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Apr
05

Reality overtaking the ability to deny

Just as there are no atheists in foxholes, there are few climate-change skeptics amongst those who grow the world's food – if any. Farmers don't have to read UN reports to know how radically their weather is changing. And consumers don't need academic studies or bullet points to know that food prices are steadily rising.

Think the new climate report is scary? The food-pocalypse is already upon us
Richard Schiffman: Riots. Towns gone dry. Soaring prices. Crushing starvation. If this sounds like fear-mongering from scientists, talk to the farmers

3 comments

  1. John Poteet
    John Poteet says:

    The article is far too optimistic. I expect food prices relative to energy costs to double or even triple. There will be periods where the price spikes will be even higher. The U.S. beef herds are currently at lower numbers than they've been in my lifetime. We raise cattle because they eat grass for most of their lives. Something humans can't eat.

    Those herds can't be built back up quickly. Orchards that are destroyed take 5-7 years to come back into full production at considerable cost. The same with grapes.

    We're in trouble.

  2. Edward Morbius
    Edward Morbius says:

    +John Poteet The thing about price arguments, and this is something I've struggled to understand since undergrad econ classes decades ago: is that they're determined by both supply and demand. And those are co-related in complex ways (distinguishing from just "correlated" to suggest a linear relation).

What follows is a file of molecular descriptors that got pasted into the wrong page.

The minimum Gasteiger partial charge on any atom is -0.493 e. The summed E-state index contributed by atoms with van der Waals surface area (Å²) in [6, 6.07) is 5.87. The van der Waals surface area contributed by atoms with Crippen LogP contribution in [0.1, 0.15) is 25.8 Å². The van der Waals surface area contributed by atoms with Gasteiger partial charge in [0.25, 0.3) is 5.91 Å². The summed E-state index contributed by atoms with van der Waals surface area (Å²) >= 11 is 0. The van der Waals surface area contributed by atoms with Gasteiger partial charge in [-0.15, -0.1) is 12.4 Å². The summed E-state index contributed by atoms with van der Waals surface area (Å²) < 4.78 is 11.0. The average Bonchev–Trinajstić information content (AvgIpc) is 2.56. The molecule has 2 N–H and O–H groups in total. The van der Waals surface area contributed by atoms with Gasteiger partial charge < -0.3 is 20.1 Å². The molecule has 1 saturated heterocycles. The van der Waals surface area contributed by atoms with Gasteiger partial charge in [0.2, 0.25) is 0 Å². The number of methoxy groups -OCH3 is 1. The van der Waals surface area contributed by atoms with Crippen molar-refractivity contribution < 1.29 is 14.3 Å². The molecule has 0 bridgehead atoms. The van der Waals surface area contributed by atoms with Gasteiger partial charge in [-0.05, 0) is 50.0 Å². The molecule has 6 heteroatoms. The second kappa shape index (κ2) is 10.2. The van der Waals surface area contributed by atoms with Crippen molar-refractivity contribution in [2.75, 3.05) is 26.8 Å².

Food and energy are actually both energy, though different forms (one's useful to eat, the other to make things happen in machines, generally). And when energy gets more expensive it means you can do less. The economy as a whole slows down, and in both financial and real wealth terms, there's less money.

    The important change then isn't price but affordability, and it's that which I think we'll see falling. Because incomes will be falling.

    It's part of the longer-term secular trend in wages that's been observed in the West since the 1970s: wages an incomes fall, prices have wavered a bit, but the overall effect is more precariousness and less affordability in many instances. But don't expect that resource prices will strictly rise, or rise as much as you'd otherwise expect. They likely won't because of a weakened demand brought about by lower economic activity.

  3. John Poteet
    John Poteet says:

    +Edward Morbius People are showing up at our community garden amazed that there's a space where people can grow food. They're living on pasta, beans and ramen with little or no vegetables. I give them what I can.

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